Associated Press Indianapolis Colts quarterback Andrew Luck speaks during a news conference following the team’s NFL preseason football game against the Chicago Bears, Saturday, Aug. 24, 2019, in Indianapolis. The oft-injured star is retiring at age 29. (AP Photo/AJ Mast)
Sunday, August 25, 2019 12:22 am
MICHAEL MAROT | Associated Press
INDIANAPOLIS – Andrew Luck’s retirement is the biggest hit for the Indianapolis Colts.
Luck’s most recent snap with the starting offense came in January. His litany of injuries led to his tearful retirement Saturday night, and created a mammoth hole behind center for the Colts.
“I’m in pain, I’m still in pain. It’s been four years of this pain, rehab cycle,” Luck said. “It’s a myriad of issues: calf strain, posterior ankle impingement, high ankle sprain. Part of my journey going forward will be figuring out how to feel better.”
Indy’s journey forward will continue without its franchise quarterback, and the hope is Jacoby Brissett – who got plenty of experience in 2017 when Luck sat out – will step up.
He’ll need to not only because he’s now the No. 1 QB, but because of what’s happened to the Colts this summer.
Adam Vinatieri, the NFL’s career scoring leader, missed Indy’s first two preseason games with an injured knee. All-Pro left guard Quenton Nelson missed all of last week with a sore ankle and starting defensive end Jabaal Sheard hasn’t practiced since early August because of a problematic knee.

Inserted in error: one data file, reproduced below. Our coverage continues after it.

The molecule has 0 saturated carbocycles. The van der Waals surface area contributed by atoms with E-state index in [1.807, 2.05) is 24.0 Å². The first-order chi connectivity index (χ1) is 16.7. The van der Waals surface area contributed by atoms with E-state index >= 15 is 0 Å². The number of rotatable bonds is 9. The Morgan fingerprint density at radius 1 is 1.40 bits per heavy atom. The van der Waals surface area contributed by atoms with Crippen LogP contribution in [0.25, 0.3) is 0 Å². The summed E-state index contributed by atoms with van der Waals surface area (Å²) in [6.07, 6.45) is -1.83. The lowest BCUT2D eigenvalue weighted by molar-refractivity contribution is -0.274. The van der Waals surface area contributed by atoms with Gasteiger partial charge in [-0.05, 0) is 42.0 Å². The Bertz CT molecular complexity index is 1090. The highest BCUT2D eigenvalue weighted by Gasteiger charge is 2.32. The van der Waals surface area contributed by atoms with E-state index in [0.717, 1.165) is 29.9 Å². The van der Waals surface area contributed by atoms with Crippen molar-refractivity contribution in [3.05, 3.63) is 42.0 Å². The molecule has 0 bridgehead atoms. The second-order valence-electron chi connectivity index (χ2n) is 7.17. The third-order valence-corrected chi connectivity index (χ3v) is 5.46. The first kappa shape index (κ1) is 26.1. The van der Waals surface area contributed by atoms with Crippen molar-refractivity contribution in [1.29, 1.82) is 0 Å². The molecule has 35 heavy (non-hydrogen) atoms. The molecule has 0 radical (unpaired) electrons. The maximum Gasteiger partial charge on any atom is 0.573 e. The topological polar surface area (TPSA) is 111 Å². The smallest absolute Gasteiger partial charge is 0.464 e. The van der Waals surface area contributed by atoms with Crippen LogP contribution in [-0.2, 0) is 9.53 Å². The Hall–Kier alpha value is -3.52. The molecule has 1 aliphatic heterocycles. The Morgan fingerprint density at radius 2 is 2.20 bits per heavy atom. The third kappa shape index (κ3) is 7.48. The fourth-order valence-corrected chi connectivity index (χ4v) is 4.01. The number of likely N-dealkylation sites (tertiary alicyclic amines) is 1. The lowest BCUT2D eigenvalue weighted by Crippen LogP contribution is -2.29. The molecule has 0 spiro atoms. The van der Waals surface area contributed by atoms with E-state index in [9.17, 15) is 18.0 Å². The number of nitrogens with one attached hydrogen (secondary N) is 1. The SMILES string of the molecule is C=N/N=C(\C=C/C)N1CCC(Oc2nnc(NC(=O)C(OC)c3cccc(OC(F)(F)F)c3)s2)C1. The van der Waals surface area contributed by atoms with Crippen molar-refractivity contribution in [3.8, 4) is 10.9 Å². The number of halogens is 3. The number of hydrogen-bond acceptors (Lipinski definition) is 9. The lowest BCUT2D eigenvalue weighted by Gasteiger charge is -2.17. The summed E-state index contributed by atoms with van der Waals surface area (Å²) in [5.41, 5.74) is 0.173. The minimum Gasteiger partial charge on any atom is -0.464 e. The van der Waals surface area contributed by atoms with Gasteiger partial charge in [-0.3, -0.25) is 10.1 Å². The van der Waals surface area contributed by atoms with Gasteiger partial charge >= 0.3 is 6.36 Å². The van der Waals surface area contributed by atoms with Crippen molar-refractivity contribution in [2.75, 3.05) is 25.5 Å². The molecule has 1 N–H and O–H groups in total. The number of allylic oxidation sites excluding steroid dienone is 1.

So far, the Colts have managed to adapt. But with the Sept. 8 season opener against the Los Angeles Chargers quickly approaching, coach Frank Reich needs answers.
Even with Luck gone, the Colts insist this season won’t be a repeat of 2017 when they won four games and missed the playoffs for the third straight year. They believe in Brissett , who started 15 games that season, and they have a stronger supporting cast.
Two rookies, Nelson at left guard and Braden Smith at right tackle, coupled with the return of center Ryan Kelly and the emergence of right guard Mark Glowinski, helped one of the league’s worst offensive lines in 2017 become a top-five line last season. With all five starters back, the group has a new goal: producing a top-five rushing offense.
So far, with Nelson and Kelly (shoulder) battling injuries and left tackle Anthony Castonzo taking extra days off, the line hasn’t looked the same.
“We need to be better,” Castonzo said after losing a preseason game at Buffalo. “I think it’s just going to come down to the fundamentals, getting back to doing the things you’ve been doing since you were 10 years old: hands inside, moving your feet and just playing better football.”
What does linebacker Darius Leonard do for an encore after leading the league in tackles and being chosen an All-Pro as a rookie?
Achieve higher goals.
“I wasn’t named MVP, I wasn’t a Super Bowl champion and I wasn’t a Pro Bowler,” Leonard said. “So there are still goals I didn’t reach last year.”
Leonard believes better fundamentals will help him reduce the number of missed tackles and hopes to create more turnovers.
Despite Sheard’s injury, the Colts have beefed up their pass rush by singing 2014 NFL sacks champion Justin Houston.
The most notable change defensively might be a deep secondary, loaded with talent.
Recently re-signed cornerbacks Pierre Desir and Kenny Moore II and second-round draft Rock Ya-Sin, an emerging playmaker, could help the Colts become a top-10 defense.
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